Today we welcome Joseph Pingel of Keyed Up Piano to share his journey of playing by ear, and how he transformed his guitar skills to learn to play piano music by ear.
At age 16, I taught myself how to play by ear on the piano. After a couple years, reality sunk in that standard piano lessons were never going to teach me that elusive skill. Quitting lessons ended one era of my training and started another.
Outside-the-box-thinking turned up a solution to playing the piano by ear on my own. It was a natural progression for which I had one great advantage that gave focus to my goal.
I Could Play The Guitar
Experience on the guitar was my ticket to becoming a self-taught pianist. It was evident that chords were the key to playing guitar and thus—I figured—the piano as well. The transition was seamless because I already knew a lot of songs that easily transferred from guitar to the piano.
You might wonder “Could it be that easy?” In part, yes. For me, knowing chords was the root of “playing by ear.”
However I hadn’t considered one very important thing: perhaps the one most important overlooked aspect of the skill.
Ear Training Was Not The Issue
The idea of training your ear to hear different tones and intervals never occurred to me. I was a natural and already knew how to play by ear before I learned chords on the piano. Though the guitar and piano are different instruments, the play-by-ear ability is the same for both.
Without a need to tune my ear, my “play-by-ear” concentration turned to everything else that ruled that skill. My attention focused on chords, numbers and the simplicity of thinking; the ability to apply one’s best choices to keep track of where you are and where you are going. Mind over matter.
Two Opposite Approaches To Playing By Ear
I’d been aware of “ear training” for a while but never gave it serious thought until discovering Christopher Sutton’s Easy Ear Training website. I contacted him immediately. It seemed so strange how two people could come to the same end (playing by ear) by approaching the subject from completely different directions. It was fascinating and I started exploring his methods and thinking.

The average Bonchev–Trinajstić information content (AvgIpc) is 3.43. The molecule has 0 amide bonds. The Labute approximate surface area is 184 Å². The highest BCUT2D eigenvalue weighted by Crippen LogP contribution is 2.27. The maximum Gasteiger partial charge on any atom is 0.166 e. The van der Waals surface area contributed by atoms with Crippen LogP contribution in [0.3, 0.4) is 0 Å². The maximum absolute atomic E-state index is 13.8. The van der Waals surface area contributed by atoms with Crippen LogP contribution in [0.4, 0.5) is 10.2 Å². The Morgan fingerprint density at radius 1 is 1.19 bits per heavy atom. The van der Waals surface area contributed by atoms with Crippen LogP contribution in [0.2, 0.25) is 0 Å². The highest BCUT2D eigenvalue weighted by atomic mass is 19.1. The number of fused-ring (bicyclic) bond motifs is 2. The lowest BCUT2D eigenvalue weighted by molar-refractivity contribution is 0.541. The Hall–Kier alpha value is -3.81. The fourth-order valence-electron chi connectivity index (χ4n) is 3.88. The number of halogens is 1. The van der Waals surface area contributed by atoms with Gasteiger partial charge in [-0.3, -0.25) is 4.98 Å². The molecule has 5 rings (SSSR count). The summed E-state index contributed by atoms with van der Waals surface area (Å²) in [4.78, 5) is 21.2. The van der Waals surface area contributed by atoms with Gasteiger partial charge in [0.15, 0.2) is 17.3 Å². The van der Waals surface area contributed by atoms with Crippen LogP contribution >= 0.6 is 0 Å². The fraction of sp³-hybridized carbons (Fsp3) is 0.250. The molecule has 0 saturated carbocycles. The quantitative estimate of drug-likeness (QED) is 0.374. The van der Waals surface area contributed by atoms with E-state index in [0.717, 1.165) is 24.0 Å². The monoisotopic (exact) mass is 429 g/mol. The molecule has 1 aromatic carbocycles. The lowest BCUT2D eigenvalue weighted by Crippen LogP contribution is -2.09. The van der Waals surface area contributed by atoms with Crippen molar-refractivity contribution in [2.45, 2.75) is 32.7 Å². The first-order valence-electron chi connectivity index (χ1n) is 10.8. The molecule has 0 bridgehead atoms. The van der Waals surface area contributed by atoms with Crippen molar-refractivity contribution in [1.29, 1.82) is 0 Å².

I Discovered Some Things That Blew My Mind
My greatest change in thinking came after an intense discussion with a good friend that added another perspective to the subject.
He talked about the trouble some highly trained and experienced musicians have developing their ear to hear tones properly. He discussed at length three things that he considered “common” scenarios:
- When given a specific tone to find on the piano, some people cannot recognize the tone unless someone tells them “that’s it.”
In other words, they can be in complete unison with a tone and still not recognize it.
- Some people cannot determine whether a melody goes up or down with their ear (even with simple songs like Mary Had a Little Lamb).
Further, this form of “tone-deafness” is just as common to advanced musicians as it is with beginners.
- Lastly, he told a story of a girl who could sing fine provided the musicians conformed to her key. However, if the band raised the key up or down a half-step, she couldn’t find the right notes or effectively “calibrate” her voice to the altered key.
So Really, What Is Playing By Ear?
This is the million-dollar question. Clearly, it’s not just one thing, but rather a multifaceted skill that is made up of two basic abilities:
- Ear training (either learned or natural); and
- Specific knowledge of music theory that gives one their best choices of chords, progressions and reflex-fingering movements that fit a particular melody.
In addition to those things, experience and natural talent are also part of the mix.
Not All Play-By-Ear Musicians Have These Skills
For example, when I downloaded the RelativePitch app and tested myself, I was very surprised to discover that I couldn’t identify the intervals consistently. Yet, I can hear the intervals in my head and find the right chords on-the-fly without any problem. I also have an uncanny ability to hum a song simply by looking at the sheet music.
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